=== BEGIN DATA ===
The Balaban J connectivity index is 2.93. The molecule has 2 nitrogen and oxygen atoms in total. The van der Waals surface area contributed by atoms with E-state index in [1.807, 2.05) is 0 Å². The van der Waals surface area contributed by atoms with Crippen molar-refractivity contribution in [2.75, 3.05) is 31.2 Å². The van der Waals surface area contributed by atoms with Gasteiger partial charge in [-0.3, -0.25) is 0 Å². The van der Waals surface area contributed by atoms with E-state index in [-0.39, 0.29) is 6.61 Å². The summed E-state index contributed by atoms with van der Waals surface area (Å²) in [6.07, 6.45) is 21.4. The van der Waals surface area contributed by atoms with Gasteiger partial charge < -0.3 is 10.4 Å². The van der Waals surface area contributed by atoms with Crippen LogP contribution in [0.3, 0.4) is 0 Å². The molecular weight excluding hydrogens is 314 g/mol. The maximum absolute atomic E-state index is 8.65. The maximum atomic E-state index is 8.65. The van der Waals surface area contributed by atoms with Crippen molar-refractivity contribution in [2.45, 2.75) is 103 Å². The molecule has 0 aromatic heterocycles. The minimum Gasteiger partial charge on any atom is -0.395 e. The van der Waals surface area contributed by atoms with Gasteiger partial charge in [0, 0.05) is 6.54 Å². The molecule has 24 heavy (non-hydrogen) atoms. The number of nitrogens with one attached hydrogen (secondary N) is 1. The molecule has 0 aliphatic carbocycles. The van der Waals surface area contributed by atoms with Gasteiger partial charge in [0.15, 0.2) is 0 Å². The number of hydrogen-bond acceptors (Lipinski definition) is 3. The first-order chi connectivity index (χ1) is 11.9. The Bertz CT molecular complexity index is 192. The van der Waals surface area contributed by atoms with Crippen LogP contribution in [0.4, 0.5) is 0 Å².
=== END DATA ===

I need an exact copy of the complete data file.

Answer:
The Balaban J connectivity index is 2.93. The molecule has 2 nitrogen and oxygen atoms in total. The van der Waals surface area contributed by atoms with E-state index in [1.807, 2.05) is 0 Å². The van der Waals surface area contributed by atoms with Crippen molar-refractivity contribution in [2.75, 3.05) is 31.2 Å². The van der Waals surface area contributed by atoms with Gasteiger partial charge in [-0.3, -0.25) is 0 Å². The van der Waals surface area contributed by atoms with E-state index in [-0.39, 0.29) is 6.61 Å². The summed E-state index contributed by atoms with van der Waals surface area (Å²) in [6.07, 6.45) is 21.4. The van der Waals surface area contributed by atoms with Gasteiger partial charge < -0.3 is 10.4 Å². The van der Waals surface area contributed by atoms with Crippen LogP contribution in [0.3, 0.4) is 0 Å². The molecular weight excluding hydrogens is 314 g/mol. The maximum absolute atomic E-state index is 8.65. The maximum atomic E-state index is 8.65. The van der Waals surface area contributed by atoms with Crippen molar-refractivity contribution in [2.45, 2.75) is 103 Å². The molecule has 0 aromatic heterocycles. The minimum Gasteiger partial charge on any atom is -0.395 e. The van der Waals surface area contributed by atoms with Gasteiger partial charge in [0, 0.05) is 6.54 Å². The molecule has 24 heavy (non-hydrogen) atoms. The number of nitrogens with one attached hydrogen (secondary N) is 1. The molecule has 0 aliphatic carbocycles. The van der Waals surface area contributed by atoms with Gasteiger partial charge in [0.15, 0.2) is 0 Å². The number of hydrogen-bond acceptors (Lipinski definition) is 3. The first-order chi connectivity index (χ1) is 11.9. The Bertz CT molecular complexity index is 192. The van der Waals surface area contributed by atoms with Crippen LogP contribution in [0.4, 0.5) is 0 Å².